Hydrogen trains are more complex to maintain than their battery-electric equivalents and are likely to lose out in the German market, where battery-powered trains will be suitable on almost every railway line, according to the Swiss manufacturer of both H2 and battery-powered locomotives.

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Steffan Obst, the head of German sales at Bussnang-based trainmaker Stadler, said that battery-electric models usually emerge victorious in technology-neutral tenders put out by German railway operators looking for low-carbon trains.

In fact, the only time hydrogen trains usually win tenders in Germany is when H2 models are specifically requested, he said — which is why Stadler still offers its hydrogen train in the German market.

“If the tenders are open to all technologies and the only condition is a potentially CO2-free drive, we have observed that the battery almost always prevails over hydrogen,” he told German business weekly magazine Wirschaftwoche in an interview.

The primary reason for this is that railways in Central Europe are rarely less than 80km from a station with an overhead charging line, which can be used to charge the battery with 15,000 volts — 15 minutes of which is enough to power the train for a further 50-150km.

This effectively eliminates one of the main advantages of hydrogen trains, which can take on enough fuel in quarter of an hour to travel 500-600km, several times the length of most of the German branch-lines currently in need of decarbonisation.

“On most of the approximately 500 routes in Germany that are currently served with diesel, [batteries are] the more efficient and cheaper solution,” Obst observed. “These are usually between 40 and 80km long, which you can easily travel with a battery train.”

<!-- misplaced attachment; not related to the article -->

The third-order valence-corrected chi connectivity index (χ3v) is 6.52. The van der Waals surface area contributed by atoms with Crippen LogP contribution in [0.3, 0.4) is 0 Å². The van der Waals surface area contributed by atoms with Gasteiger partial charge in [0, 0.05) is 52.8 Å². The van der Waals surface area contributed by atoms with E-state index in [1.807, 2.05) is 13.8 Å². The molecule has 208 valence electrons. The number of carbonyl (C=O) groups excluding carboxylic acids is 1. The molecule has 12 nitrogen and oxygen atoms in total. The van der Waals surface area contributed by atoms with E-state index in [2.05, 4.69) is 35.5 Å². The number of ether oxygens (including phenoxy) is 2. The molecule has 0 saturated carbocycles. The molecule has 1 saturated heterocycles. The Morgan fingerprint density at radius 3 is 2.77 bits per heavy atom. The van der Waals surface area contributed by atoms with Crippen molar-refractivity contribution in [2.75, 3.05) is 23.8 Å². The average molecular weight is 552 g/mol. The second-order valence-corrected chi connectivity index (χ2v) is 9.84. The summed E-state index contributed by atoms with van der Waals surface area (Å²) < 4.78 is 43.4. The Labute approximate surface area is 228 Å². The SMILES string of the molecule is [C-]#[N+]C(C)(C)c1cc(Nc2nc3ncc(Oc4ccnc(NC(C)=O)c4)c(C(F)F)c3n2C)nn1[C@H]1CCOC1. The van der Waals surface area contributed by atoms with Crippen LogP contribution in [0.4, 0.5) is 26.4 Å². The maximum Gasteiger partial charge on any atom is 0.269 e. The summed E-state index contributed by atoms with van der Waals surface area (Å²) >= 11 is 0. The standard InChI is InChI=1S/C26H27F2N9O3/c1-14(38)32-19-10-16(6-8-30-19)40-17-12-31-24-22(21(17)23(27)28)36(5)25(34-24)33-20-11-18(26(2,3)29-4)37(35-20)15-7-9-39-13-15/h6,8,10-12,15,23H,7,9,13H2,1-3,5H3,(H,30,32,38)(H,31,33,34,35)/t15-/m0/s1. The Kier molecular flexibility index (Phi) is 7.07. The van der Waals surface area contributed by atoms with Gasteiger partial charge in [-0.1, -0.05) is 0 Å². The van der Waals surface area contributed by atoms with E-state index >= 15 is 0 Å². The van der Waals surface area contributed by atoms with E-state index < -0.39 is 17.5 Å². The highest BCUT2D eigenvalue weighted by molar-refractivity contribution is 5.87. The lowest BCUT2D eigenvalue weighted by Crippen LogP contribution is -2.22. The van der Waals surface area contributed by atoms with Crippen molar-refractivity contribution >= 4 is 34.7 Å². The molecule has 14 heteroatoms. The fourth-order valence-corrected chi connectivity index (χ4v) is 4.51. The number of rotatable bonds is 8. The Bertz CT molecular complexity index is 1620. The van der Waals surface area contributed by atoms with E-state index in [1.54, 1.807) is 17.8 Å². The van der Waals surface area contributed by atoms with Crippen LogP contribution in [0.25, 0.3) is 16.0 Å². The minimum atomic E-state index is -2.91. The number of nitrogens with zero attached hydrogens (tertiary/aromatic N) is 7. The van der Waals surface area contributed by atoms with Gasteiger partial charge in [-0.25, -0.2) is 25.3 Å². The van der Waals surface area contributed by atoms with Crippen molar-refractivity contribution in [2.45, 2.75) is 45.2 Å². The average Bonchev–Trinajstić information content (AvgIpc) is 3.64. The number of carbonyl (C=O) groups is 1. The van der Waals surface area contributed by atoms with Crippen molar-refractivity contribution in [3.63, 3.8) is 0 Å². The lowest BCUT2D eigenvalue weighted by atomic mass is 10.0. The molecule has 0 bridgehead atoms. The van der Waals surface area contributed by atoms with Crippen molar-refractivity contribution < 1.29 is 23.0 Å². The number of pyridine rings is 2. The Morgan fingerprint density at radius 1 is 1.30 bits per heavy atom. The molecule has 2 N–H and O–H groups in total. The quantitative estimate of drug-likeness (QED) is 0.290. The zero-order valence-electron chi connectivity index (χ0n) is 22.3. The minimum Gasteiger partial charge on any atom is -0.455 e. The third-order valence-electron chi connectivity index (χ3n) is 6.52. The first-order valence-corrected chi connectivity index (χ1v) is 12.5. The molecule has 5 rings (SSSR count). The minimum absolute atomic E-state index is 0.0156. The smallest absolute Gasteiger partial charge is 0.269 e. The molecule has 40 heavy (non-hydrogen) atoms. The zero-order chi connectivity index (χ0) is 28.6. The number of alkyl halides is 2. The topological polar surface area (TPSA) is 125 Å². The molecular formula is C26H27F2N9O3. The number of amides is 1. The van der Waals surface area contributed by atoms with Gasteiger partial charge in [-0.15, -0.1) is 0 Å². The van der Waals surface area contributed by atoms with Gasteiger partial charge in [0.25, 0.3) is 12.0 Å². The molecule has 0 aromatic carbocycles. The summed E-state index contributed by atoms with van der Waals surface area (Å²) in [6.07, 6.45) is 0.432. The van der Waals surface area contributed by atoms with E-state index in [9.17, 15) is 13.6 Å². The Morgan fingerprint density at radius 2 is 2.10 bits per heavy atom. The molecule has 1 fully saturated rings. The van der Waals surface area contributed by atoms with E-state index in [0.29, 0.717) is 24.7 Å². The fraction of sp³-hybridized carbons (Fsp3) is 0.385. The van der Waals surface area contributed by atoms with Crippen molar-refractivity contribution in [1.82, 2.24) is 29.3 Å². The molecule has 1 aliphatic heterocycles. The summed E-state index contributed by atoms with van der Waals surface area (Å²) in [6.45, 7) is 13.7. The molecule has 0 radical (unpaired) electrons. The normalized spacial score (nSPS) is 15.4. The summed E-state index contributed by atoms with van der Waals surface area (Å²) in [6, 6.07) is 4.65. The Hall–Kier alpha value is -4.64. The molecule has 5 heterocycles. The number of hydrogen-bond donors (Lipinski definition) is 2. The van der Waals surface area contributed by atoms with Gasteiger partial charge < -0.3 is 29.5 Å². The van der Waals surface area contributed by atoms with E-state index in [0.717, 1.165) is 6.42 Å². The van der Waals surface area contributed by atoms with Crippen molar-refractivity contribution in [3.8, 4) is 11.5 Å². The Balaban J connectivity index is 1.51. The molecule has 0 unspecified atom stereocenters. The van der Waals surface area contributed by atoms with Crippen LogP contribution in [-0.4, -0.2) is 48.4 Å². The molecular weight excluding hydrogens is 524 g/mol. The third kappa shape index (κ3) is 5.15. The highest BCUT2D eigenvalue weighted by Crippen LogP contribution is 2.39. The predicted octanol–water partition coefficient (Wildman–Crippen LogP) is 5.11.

In addition, hydrogen fuel cells require significantly more maintenance than a batteries alone, requiring replacement within three years on average.

“Because of this and the hydrogen tank on board, the maintenance effort is of course more complex compared to battery trains,” Obst explained, adding that hydrogen trains also require a battery for back-up power.

The comments come just weeks after the German transport authority behind the world’s first hydrogen-only railway line in Lower Saxony decided to buy only battery-electric models in future, citing the costs associated with running H2 trains.

And the Frankfurt network which introduced Alstom’s Coradia iLint H2 trains last year has suffered a litany of problems with operating and refuelling the locomotives.

Nevertheless, Stadler recently signed two framework agreements with Italian railway operators Azienda Regionale Sarda Trasporti (ARST) and Ferrovie della Calabria (FdC) to supply the world’s first hydrogen-powered narrow-gauge trains. Under the agreements, Stadler has promised to supply ten locomotives for ARST in Sardinia and 15 for FdC in Calabria.

And the company is marketing its H2 locomotives in the US, where Obst believes the distances covered gives hydrogen-powered rail transport a significant advantage over battery-electric equivalents.

“Think of the US,” he said. “There we sometimes have routes of several hundred kilometres. You can't do that with today's battery. Building battery trains with a range of more than 200km would not be economical at the moment.”

Stadler recently delivered its first hydrogen-powered train to the San Bernadino transport authority in California in the US, as part of a programme to introduce hydrogen trains on a nine-mile route by 2024.